Will the MLB, minor leagues contract fight impact Tennessee Smokies?

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KODAK, Tenn. (WVLT) -- There's been a growing rift between Major League Baseball and the minors for some time, but it could all boil over during the fall of 2020 as the contract between the two organizations expires.

Source: WVLT

East Tennessee has its own minor league team, the Tennessee Smokies, and while they won't be closing their doors anytime soon, the issues between the MLB and minors could impact minor league teams across the country.

Smokies president and COO Chris Allen has been with the team for nearly as long as they've been in Sevier County, 20 years.

Allen spoke passionately about the importance of minor league baseball in the Sevier County community. "Small-town baseball is everything to these communities, and it improves the quality of life in these communities."

Though that importance is reflected in many US cities, some have had minor league teams for more than 100 years, it's set to end for them at the end of this season.

The contract between MLB and minor leagues is set to expire this year and will leave nearly 50 cities and towns without a minor league team.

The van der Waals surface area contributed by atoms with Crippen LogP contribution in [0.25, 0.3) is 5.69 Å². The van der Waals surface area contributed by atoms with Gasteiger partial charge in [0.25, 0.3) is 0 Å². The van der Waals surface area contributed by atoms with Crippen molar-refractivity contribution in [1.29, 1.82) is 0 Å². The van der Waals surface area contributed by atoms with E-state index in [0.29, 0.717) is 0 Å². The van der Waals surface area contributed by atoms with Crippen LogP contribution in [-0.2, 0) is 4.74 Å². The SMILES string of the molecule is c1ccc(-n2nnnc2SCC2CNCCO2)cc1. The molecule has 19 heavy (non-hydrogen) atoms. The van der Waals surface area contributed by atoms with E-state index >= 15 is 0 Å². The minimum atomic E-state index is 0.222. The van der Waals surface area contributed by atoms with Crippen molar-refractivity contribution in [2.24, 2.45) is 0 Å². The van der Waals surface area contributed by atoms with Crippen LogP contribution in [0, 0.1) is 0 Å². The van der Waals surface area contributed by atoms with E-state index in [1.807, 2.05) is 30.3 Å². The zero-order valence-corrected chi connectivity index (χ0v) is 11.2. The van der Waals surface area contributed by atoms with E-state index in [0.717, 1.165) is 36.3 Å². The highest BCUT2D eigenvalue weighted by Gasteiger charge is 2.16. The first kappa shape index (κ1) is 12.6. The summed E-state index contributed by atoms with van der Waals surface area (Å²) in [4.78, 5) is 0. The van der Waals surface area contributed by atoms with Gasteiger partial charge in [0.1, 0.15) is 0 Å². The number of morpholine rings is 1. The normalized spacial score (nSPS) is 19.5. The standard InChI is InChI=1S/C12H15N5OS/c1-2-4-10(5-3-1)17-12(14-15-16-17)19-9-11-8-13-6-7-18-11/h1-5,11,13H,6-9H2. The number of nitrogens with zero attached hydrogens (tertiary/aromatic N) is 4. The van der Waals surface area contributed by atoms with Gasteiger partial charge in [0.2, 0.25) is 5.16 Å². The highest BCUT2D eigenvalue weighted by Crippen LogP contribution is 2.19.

Allen said the best thing those in the business can do is support the organization in any way they can. "The best thing we can do as minor league executives is to support the minor league office and give them what they need and help out any way we can, but also trust the process."

While the situation is precarious, Allen said he believes "cooler heads will prevail."

"It would be a terrible loss to see these teams leave these communities. You look at 42 teams--that's 42 communities across the country. I just can't imagine that happening and how that would be a positive for Major League Baseball," Allen said.

If cooler heads don't prevail, legislation might. Several senators introduced a resolution urging MLB not to eliminate any minor league teams.

CBS News reported that the resolution says that the House, "supports the preservation of minor league baseball in 160 American communities" and it "recognizes the unique social, economic, and historic contributions that minor league baseball has made to American life and culture."

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